The Last Interview: A Novel

Image of The Last Interview: A Novel
Release Date: 
October 13, 2020
Other Press
Reviewed by: 

Midway through Eshkol Nevo’s The Last Interview, the narrator—who may or may not be Nevo himself, an uncertainty Nevo may or may not want his readers to entertain—slyly explains the ruse of the book. “I was supposed to be writing a novel . . . Instead, I’m writing answers to (an) interview, which is based on ‘a selection of . . . questions’ that the editor of an Internet site passed on to me.” It’s something of a self-blurb arranged in the hall of mirrors that is The Last Interview, a novel at least as much about the conceits of fiction itself as it is about the regrets and resolve of the book’s narrator.

Nevo is a bestselling author in his native Israel, and so it’s impossible to believe he’s not, in most respects, the character we follow throughout the book. We see him getting grilled about his country’s politics while on tour; we find him anxious over crossing the “Green Line” to deliver a lecture in an Israeli settlement. And we encounter, among much else in the kaleidoscope of reflections the novel comprises, his failed loves, the friends he’s betrayed, the children he obsesses over, and ruminations on everything from fame and posterity to pop music and basketball. It’s a discursive trek.

The narrator, however, asserts his unreliability so often that the inherent uncertainty of any instance of narrative—the treating of experience as raw material to be transmuted—begins to hold more primacy than the recountings themselves. “Sometimes I wrote things that happened . . . and sometimes I made up things that didn’t happen,” we learn. “I noticed that I enjoyed writing the made-up things more . . . I’ve become a liar . . . an obsessive storyteller . . .  (E)verything that happens is food for my stories.” The novel stutters ever-onward through prose alternately opaque and transparent: Nevo continually invites us to contemplate if he himself is hiding behind the curtain, even while he’s letting us know how tired and futile such scrutiny is.

All is filtered through the device of an interview. The entire novel is an extended Q&A, with questions ostensibly posed by an online publication and the narrator responding to them. Many of the queries, particularly in the early going, are of the sort any author would expect to field, online or in-person (“Did you always know you would be a writer?” “What does your workday actually look like?” “Where do you write?”). Oddities crop up: “Do you believe in God?” or “Is it possible to live without love?” The unavoidable suspicion is that the narrator has concocted the entire thing. “This whole interview—to confess the truth—is an attempt to deal with writer’s block in a different text,” he tells us, an insistence on “truth” that’s only half-convincing. But then, that may be the point.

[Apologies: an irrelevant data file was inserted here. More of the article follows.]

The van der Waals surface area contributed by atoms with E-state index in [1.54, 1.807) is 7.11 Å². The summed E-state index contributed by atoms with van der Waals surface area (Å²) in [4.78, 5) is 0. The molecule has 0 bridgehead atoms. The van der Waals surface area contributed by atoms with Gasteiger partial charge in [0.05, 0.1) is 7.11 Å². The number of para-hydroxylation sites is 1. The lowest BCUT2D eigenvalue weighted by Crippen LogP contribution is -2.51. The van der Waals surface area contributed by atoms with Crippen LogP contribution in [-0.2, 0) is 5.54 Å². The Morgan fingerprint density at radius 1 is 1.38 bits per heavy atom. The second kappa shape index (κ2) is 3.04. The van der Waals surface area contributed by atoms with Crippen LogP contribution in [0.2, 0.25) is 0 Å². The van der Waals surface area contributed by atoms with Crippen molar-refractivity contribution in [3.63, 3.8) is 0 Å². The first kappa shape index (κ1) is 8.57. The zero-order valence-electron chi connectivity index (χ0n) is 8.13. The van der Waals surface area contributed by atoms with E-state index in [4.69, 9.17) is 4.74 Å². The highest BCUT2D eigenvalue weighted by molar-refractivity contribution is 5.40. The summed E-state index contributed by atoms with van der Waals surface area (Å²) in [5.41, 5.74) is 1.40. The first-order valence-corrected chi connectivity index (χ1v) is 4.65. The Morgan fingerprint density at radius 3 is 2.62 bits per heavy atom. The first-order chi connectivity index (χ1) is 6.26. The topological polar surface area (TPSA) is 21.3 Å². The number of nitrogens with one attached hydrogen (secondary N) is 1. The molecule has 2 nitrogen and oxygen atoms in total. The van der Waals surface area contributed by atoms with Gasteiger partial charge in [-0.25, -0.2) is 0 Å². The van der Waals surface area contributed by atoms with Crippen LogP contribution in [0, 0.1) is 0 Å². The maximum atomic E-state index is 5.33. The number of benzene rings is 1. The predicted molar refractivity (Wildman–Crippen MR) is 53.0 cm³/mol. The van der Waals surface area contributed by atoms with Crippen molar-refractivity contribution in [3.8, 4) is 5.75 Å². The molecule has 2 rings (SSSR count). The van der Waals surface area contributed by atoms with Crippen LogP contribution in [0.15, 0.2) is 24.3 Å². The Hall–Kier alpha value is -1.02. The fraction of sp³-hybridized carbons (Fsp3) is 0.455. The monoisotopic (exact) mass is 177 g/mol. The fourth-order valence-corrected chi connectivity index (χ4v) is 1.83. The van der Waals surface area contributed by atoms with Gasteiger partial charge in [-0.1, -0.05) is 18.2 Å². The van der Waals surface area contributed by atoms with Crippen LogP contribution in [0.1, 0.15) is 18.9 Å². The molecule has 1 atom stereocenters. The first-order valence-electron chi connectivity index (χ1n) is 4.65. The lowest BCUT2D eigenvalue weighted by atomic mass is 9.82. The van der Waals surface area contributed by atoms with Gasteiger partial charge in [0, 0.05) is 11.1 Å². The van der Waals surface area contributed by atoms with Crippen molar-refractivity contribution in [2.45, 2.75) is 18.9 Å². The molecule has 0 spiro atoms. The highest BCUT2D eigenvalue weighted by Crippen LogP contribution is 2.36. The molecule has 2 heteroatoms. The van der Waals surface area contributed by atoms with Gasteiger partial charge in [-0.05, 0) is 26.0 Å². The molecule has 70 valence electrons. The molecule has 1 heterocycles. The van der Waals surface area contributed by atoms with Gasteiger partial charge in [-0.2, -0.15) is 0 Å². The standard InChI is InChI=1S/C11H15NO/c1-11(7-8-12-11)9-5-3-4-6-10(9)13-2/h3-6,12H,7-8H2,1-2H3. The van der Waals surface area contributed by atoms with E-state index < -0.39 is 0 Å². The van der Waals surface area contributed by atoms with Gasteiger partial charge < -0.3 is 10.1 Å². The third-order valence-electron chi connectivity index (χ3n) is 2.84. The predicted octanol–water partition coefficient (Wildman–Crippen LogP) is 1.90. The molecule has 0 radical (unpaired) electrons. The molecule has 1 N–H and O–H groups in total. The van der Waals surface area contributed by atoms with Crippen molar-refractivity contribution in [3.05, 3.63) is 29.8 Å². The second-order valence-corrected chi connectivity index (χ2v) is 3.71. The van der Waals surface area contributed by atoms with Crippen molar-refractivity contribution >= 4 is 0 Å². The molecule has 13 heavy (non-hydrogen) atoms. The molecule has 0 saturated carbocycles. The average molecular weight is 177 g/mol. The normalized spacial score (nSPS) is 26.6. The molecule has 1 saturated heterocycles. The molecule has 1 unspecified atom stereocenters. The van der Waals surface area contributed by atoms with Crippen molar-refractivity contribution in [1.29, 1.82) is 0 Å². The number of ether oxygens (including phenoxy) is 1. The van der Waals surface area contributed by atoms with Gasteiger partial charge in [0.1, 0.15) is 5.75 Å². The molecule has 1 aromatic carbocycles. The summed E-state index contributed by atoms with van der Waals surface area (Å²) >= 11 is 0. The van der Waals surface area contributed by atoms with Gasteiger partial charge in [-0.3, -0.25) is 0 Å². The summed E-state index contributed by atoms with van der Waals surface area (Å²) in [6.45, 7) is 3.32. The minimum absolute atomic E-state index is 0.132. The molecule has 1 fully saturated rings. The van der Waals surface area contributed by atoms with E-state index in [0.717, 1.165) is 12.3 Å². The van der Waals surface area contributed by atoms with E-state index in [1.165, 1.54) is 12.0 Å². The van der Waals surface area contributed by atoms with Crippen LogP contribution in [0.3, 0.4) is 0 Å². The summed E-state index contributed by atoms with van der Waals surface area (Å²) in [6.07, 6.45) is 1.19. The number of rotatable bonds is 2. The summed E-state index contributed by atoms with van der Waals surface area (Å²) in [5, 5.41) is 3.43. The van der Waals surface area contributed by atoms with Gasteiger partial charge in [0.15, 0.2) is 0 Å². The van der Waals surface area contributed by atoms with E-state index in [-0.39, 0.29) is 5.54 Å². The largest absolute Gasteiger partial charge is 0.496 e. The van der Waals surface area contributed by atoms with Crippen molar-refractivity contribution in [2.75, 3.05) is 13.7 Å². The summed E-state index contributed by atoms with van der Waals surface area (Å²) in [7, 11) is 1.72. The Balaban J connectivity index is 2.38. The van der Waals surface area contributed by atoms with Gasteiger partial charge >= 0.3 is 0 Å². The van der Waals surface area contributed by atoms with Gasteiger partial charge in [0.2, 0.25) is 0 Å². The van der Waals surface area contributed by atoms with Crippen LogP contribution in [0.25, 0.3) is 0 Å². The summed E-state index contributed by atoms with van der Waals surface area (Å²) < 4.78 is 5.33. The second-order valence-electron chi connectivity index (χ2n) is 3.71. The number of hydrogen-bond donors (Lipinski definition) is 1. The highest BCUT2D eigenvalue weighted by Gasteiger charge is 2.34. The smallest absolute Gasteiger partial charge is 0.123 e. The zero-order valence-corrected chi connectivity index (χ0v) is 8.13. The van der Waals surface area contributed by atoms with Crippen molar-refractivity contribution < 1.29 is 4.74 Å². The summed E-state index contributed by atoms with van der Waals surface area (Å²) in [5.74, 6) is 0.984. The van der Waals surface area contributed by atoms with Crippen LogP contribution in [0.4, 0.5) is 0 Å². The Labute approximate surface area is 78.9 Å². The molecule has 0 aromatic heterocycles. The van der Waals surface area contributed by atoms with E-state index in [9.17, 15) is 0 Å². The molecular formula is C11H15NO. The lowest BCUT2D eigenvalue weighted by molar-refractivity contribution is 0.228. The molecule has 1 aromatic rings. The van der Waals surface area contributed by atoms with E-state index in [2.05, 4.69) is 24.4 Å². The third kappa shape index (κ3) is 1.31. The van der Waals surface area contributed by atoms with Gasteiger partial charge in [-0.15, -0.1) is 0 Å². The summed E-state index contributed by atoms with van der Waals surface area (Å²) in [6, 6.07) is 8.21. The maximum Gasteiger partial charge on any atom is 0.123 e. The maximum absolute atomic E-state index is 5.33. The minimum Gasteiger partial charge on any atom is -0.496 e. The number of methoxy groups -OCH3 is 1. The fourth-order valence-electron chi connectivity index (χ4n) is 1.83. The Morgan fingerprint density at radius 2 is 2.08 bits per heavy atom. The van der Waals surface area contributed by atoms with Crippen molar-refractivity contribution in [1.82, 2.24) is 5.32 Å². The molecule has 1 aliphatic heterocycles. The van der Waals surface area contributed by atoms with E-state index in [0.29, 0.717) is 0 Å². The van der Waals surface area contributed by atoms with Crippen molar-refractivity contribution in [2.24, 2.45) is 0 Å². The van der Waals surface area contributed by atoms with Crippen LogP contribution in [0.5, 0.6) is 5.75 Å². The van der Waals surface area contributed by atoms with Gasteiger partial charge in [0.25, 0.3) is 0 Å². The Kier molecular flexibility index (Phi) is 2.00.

The narrator responds to the spray of questions by veering often into the deeply personal and specific, as though he’s addressing his analyst and not an audience. His answers ramble, meander, expand. Some begin as clichés and then morph into commentary on clichés; many questions go unanswered in large degree. The narrator reveals much about himself—an affair, for instance, that may have existed only in his imagination—by seeming to speculate on the plausibility of events, their potentiality. He bounces between detached objectivity and apparently genuine emotion, though always with hints of the performative, as though he’s unable to review the events of his life without appointing himself at once lead actor and director.

A conjunction of personal traumas harries the narrator, providing the semblance of a plot. The erosion of his marriage, the wasting illness of a dear friend, and a growing estrangement from his oldest daughter all consume him—and, not so incidentally, have led him to seek creative relief in answering interview questions. And so he fabricates by way of outpacing the frustrations of writing—or perhaps not. Nearly every answer he offers may hold a germ of truth—each might also simply demonstrate how easy it is to persuade one’s self of the mutability of experience: “(T)he more I ‘lie’ in biographical terms, the closer I actually get to the deep truth that is beyond the facts.”

The insistence on the untrustworthiness of the writer and what he writes, as well as the endless reminders that words can transfigure—even hijack—both memory and experience may weary some readers. The novel, though, is undeniably engaging and often authentically moving—as incoherent as that might seem in such a self-consciously layered work. “The truth,” we’re told, “is that I ought to end this entire interview. But I can’t. I have nothing else to hold on to these days.” If there’s something to believe in here, maybe this is it.